Contemporary physics and cosmology have accumulated a great deal of empirical evidence for the claim that in order for our universe to contain life, an array of incredibly precise laws, constants, and specific initial conditions had to be in place. The minuscule odds of this happening purely by chance have prompted some Christian thinkers to suggest that this can be seen as novel evidence that the universe was fine-tuned specifically to give rise to biological life. And yet some Christian thinkers (...) also wish to make the case that molecular biology provides new evidence to the effect that life could not have arisen naturally in our universe, but rather that the origin of life required additional special divine intervention. There is at least a prima facie tension between these two ideas. Relatedly, some have raised the question of why, if the universe were fine-tuned for life, it was also set up in such a way that the origin of life was preceded by more than 10 billion years of lifelessness. If life was the whole point, why the seeming delay? In this paper I suggest a way Christian thinkers might address both issues: namely, the cosmos was not fine-tuned for life, but merely for the possibility of life. Perhaps God wanted a universe in which biological organisms were possible but in which their non-existence was also a live possibility. I develop this solution in dialogue with related ideas arising from the demonologies of St. Augustine, Boethius, and St. Anselm. (shrink)
Natural-kind essentialism faces an important but neglected difficulty: the problem of complex essences (PCE). This is the question of how to account for the unity of an instantiated kind-essence when that essence consists of multiple distinct properties, some of which lack an inherent necessary connection between them. My central goal here is to propose an essentialism-friendly solution to this problem. Along the way I also employ some points from that solution to argue for the necessary truth of essentialism (necessary, that (...) is, in all possible worlds in which there are material objects), and to support the essentialist ontology of laws over and against a major rival. (shrink)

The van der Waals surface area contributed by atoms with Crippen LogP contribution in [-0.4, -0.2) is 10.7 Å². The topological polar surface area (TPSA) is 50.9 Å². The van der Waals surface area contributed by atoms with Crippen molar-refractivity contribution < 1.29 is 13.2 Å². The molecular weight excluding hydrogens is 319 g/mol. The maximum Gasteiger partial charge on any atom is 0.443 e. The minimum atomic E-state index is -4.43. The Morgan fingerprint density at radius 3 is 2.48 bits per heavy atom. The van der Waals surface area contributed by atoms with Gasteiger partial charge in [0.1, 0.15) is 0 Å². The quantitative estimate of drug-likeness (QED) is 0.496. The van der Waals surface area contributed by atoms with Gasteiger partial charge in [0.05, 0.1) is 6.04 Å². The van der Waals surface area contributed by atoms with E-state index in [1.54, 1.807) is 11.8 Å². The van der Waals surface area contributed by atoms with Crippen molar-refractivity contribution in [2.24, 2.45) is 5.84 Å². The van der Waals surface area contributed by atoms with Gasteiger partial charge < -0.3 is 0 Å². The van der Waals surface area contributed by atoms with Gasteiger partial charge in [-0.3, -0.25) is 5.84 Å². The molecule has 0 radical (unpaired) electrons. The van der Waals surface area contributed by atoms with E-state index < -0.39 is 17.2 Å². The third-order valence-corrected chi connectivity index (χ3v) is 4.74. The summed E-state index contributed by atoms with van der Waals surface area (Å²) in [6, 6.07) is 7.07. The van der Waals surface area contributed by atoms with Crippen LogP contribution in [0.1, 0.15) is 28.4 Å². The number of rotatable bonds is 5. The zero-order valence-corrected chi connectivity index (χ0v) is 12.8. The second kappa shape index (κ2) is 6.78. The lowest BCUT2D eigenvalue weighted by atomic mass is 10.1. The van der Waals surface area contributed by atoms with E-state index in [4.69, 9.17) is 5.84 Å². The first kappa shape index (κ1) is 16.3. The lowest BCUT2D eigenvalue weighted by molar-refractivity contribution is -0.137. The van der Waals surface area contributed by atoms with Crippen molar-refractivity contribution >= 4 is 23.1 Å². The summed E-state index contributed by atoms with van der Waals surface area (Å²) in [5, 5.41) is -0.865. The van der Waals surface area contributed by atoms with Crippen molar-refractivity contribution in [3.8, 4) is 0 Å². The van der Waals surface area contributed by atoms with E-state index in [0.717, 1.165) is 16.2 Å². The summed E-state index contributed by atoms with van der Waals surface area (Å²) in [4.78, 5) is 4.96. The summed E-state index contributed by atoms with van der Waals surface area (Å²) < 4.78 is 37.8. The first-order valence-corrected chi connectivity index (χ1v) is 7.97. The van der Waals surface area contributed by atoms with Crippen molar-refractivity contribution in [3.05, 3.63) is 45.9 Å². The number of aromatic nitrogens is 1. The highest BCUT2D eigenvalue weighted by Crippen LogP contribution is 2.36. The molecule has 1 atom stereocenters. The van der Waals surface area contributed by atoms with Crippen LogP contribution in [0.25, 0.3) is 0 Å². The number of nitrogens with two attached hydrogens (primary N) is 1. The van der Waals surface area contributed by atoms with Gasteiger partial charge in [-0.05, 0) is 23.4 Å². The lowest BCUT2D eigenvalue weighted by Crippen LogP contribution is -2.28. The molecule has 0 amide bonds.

Schellenberg’s hiddenness argument against the existence of God has generated a great deal of discussion. One prominent line of reply has been the idea that God refrains from making His existence more apparent in order to safeguard our moral freedom. Schellenberg has provided extensive counter-replies to this idea. My goal here is to pursue an alternate line of response, though one that still makes some reference to the importance of free-will. It will be argued that God may remain temporarily ‘hidden’ (...) to some people not merely in order to allow their free moral choice, but because His proper allowance of such choice has led to a great deal of suffering on the part of the victims of wicked choices. If His existence were constantly obvious to those victims, even in the midst of their victimization, many of them would be led to an attitude of enmity, even hatred, toward God. (shrink)
The problem of divine hiddenness has become one of the most prominent arguments for atheism in the current philosophy of religion literature. Schellenberg (Divine hiddenness and human reason 1993), one of the problem’s prominent advocates, holds that the only way to prevent completely the occurrence of nonresistant nonbelief would be for God to have granted all of us a constant awareness of Him (or at least a constant availability of such awareness) from the moment we achieved the age of reason. (...) Now, if that were the case, we might be faced with a difficult obstacle to the development of a proper, meaningful relationship with God: namely, since the experience of God would be so unutterably wonderful (at least for some), we could be at risk of coming to commune with God not from love of Him but for the amazing experience that that communion involves. In other words, given that mystical union with infinite perfection is, qua experience, inconceivably better than that of any drug, we might come to treat God as something analogous to a powerful narcotic, seeking the experience for the pleasure of the experience more than from any devotion. Since God wants to foster genuinely meaningful relationship with Him, He rightly delays granting us such awareness of Himself, even though that leaves open the risk that nonresistant nonbelief could arise. (shrink)